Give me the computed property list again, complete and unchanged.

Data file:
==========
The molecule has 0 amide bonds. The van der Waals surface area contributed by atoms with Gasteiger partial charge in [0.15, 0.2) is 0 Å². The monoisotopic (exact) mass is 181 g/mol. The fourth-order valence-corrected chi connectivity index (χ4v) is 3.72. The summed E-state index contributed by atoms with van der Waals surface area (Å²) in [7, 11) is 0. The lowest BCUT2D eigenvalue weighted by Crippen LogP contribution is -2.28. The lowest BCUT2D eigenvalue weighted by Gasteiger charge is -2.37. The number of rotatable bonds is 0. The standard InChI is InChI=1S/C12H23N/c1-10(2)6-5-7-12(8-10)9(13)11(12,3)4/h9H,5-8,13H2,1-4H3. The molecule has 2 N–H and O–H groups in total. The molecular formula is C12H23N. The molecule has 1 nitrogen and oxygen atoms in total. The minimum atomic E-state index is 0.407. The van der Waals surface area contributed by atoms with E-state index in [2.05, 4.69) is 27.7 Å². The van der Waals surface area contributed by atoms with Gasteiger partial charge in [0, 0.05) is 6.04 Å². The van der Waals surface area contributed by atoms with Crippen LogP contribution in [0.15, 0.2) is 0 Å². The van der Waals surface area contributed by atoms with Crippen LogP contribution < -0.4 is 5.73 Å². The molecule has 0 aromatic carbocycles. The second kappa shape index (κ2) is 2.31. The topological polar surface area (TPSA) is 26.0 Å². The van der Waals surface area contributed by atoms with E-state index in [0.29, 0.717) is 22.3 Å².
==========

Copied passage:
The molecule has 0 amide bonds. The van der Waals surface area contributed by atoms with Gasteiger partial charge in [0.15, 0.2) is 0 Å². The monoisotopic (exact) mass is 181 g/mol. The fourth-order valence-corrected chi connectivity index (χ4v) is 3.72. The summed E-state index contributed by atoms with van der Waals surface area (Å²) in [7, 11) is 0. The lowest BCUT2D eigenvalue weighted by Crippen LogP contribution is -2.28. The lowest BCUT2D eigenvalue weighted by Gasteiger charge is -2.37. The number of rotatable bonds is 0. The standard InChI is InChI=1S/C12H23N/c1-10(2)6-5-7-12(8-10)9(13)11(12,3)4/h9H,5-8,13H2,1-4H3. The molecule has 2 N–H and O–H groups in total. The molecular formula is C12H23N. The molecule has 1 nitrogen and oxygen atoms in total. The minimum atomic E-state index is 0.407. The van der Waals surface area contributed by atoms with E-state index in [2.05, 4.69) is 27.7 Å². The van der Waals surface area contributed by atoms with Gasteiger partial charge in [0, 0.05) is 6.04 Å². The van der Waals surface area contributed by atoms with Crippen LogP contribution in [0.15, 0.2) is 0 Å². The van der Waals surface area contributed by atoms with Crippen LogP contribution < -0.4 is 5.73 Å². The molecule has 0 aromatic carbocycles. The second kappa shape index (κ2) is 2.31. The topological polar surface area (TPSA) is 26.0 Å². The van der Waals surface area contributed by atoms with E-state index in [0.29, 0.717) is 22.3 Å².